Impaired face symmetry detection under alcohol, but no “beer goggles” effect

Alistair Harvey, Ciara White, Kathleen Madelin, Ed Morrison

Research output: Contribution to journalArticlepeer-review


Background: The “beer goggles” phenomenon describes sexual attraction to individuals when alcohol intoxicated whom we would not desire when sober. One possible explanation for the effect is that alcohol impairs the detection of facial asymmetry, thus lowering the drinker’s threshold for physical attraction.

Aims: We therefore tested the hypotheses that higher breath alcohol drinkers would award more generous ratings of attractiveness to asymmetrical faces, and be poorer at discriminating bilateral facial asymmetry than less intoxicated counterparts.

Methods: Ninety-nine male and female bar patrons rated 18 individual faces for attractiveness and symmetry. Each type of rating was given twice, once per face with an enhanced asymmetry and once again for each face in its natural form. Participants then judged which of two same-face versions (one normal, the other perfectly symmetrised) was more attractive and, in the final task, more symmetrical.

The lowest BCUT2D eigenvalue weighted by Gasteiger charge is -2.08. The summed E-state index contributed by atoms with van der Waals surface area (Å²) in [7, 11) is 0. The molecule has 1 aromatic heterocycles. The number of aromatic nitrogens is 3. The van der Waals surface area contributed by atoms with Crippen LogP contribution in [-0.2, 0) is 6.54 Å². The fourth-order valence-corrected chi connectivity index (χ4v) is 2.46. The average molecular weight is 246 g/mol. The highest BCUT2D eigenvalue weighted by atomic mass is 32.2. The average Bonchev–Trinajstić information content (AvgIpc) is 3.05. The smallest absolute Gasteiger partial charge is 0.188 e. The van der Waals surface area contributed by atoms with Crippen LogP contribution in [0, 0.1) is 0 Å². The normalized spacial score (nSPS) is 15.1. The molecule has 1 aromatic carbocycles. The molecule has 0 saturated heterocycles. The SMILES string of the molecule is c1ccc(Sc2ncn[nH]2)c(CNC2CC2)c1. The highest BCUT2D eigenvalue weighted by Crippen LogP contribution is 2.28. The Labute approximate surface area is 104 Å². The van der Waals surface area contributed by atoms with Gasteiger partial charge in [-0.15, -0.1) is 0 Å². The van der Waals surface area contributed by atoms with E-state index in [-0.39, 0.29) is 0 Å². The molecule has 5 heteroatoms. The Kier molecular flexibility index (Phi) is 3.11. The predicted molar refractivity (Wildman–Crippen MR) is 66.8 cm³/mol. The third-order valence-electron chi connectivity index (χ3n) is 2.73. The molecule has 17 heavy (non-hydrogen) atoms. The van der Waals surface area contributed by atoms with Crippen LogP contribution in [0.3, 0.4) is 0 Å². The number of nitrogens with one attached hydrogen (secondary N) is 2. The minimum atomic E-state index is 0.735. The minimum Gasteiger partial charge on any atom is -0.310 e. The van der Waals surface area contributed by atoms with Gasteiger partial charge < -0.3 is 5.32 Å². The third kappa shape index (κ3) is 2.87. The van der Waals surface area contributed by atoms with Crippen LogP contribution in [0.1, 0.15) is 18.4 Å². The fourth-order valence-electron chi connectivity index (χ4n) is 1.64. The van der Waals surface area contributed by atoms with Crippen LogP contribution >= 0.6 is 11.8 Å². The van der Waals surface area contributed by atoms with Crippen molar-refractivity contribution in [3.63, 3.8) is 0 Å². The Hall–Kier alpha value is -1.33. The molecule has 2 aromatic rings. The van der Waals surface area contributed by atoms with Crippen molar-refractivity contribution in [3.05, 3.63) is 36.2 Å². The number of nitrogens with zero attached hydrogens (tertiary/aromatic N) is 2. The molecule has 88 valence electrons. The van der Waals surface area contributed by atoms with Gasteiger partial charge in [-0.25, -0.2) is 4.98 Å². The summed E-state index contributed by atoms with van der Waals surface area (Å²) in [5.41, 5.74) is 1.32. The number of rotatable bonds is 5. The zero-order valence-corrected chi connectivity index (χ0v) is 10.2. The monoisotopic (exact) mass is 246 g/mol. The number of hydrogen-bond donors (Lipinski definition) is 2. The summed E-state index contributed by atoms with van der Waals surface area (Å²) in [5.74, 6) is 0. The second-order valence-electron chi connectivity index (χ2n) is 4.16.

Results: Alcohol had no influence on attractiveness judgements but higher blood alcohol concentrations were associated with higher symmetry ratings. Furthermore, as predicted, heavily intoxicated individuals were less able to distinguish natural from perfectly symmetrised face versions than more sober drinkers.

Conclusions: Findings therefore suggest alcohol impairs face asymmetry detection, but it seems that this perceptual distortion does not contribute to the “beer goggles” phenomenon.
Original languageEnglish
JournalJournal of Psychopharmacology
Publication statusAccepted for publication - 4 Nov 2023


  • alcohol
  • attraction
  • “beer goggles”
  • face judgements
  • symmetry perception

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